Things to do: shop until you drop!
Some 150 years ago, traders and settlers roamed the rolling hills and grassy plains of what we now call downtown Hastings, or Second Street. Warehouses, mills and elevators were built along the levee. Stone and brick commercial buildings quickly replaced log and clapboard. Millers, brewers, lumbermen, steamboat captains, merchants and bankers built their big houses near downtown. Hotels serving salesmen and society followed when the railroad connected Hastings with St. Paul and Milwaukee. The Spiral Bridge, built for farm wagons, spanned the Mississippi River in 1895. By that time, downtown looked much as it does today.
The year 1951 saw the end of the Spiral Bridge and the beginning of a new era for Hastings. The new highway bridge carried traffic over and past downtown, and two blocks of commercial buildings along Vermillion Street were demolished to make room for its approaches. New shopping centers were built along the highways as the town grew south and west, away from downtown. Although the demise of downtown was predicted every few years, the family businesses located there went right on serving customers in their old-fashioned setting.
Old-fashioned became "historic" in the 1970s. Having survived almost intact, two blocks of downtown were designated a National Register Historic District. In the early 1980s, the National Trust for Historic Preservation focused on saving downtown architecture. It found that good retail was good preservation and vice versa. Hastings adopted its Main Street Program in 1984, and during the next eight years, the city, the Housing and Redevelopment Authority and the downtown businesses and property owners cleared the river bank, repaired buildings, replaced streets and sidewalks, restored storefronts and built parks and parking lots.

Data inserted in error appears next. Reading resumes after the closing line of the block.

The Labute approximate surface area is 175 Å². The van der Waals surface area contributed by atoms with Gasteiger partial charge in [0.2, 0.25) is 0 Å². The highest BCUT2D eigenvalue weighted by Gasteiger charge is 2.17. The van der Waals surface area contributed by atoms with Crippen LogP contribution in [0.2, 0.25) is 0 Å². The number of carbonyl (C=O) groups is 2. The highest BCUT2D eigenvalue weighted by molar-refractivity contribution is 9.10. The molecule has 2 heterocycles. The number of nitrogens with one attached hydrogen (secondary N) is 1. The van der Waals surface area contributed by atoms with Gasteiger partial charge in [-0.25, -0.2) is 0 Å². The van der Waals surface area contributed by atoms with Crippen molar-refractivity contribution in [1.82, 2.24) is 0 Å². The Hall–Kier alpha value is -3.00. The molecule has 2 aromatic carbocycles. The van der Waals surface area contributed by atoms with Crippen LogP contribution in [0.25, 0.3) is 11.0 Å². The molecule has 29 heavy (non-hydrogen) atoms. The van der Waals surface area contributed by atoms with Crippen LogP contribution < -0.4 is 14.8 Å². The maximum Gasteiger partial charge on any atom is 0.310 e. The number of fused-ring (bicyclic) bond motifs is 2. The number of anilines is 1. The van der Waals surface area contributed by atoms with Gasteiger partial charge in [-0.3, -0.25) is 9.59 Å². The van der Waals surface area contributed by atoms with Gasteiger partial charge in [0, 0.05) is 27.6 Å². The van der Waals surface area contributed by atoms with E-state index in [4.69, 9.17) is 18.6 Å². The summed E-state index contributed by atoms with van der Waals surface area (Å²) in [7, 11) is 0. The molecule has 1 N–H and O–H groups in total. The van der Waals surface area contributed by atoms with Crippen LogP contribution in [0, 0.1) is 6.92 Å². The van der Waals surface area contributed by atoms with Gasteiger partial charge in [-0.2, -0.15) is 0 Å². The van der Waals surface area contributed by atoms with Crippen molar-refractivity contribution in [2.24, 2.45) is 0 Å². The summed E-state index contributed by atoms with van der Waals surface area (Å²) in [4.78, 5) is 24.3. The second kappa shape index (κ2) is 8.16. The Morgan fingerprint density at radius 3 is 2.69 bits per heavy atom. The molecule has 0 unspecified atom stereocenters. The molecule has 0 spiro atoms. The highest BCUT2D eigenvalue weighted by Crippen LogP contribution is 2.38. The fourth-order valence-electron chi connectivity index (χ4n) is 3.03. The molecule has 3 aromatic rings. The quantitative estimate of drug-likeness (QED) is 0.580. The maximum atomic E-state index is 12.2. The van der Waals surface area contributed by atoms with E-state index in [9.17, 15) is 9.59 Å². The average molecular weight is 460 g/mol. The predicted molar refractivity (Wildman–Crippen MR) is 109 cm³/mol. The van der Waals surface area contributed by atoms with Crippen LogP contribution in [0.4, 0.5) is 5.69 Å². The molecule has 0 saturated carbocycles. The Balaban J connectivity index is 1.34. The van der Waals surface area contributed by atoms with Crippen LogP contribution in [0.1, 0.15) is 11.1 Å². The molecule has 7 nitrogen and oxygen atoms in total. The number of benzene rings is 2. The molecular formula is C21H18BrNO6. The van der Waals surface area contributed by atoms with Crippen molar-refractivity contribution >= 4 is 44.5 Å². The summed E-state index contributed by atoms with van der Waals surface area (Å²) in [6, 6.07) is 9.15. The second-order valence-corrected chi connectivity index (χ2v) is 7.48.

Because it so closely resembles the way it looked so long ago, the downtown area is often used by movie and commercial producers for a period background.
Downtown Hastings is a historical treasure with 19th century architecture and wonderful specialty shops. There are more than 60 buildings listed on the National Historic Register of Historic Places. Many of the buildings have undergone restoration to preserve their historical character.
The charm of the downtown is the specialty retail stores and restaurants. Like an old-fashioned main street, there is something for everyone downtown. There are several art, antique and craft stores along with clothing and home decor shops, and a toy store. Downtown restaurants include custom deli sandwiches, burgers and fries, and fine American dining.
Farther down Vermillion Street, at the intersection of Vermillion and Highway 55, one can find Midtown Shopping Center. A restaurant, a floral shop, a bakery, coffee shop and several other shops can be found there.
Located on Highway 55 near the Dakota County Government Center, this shopping area includes a nine-screen movie theater, public library, two major discount stores, grocery store, restaurants and several other shops.
Near the intersection of highways 316 and 61, visitors will find several lodging facilities, a large grocery store, restaurants, home improvement stores, an athletic complex, civic arena and the Industrial Park.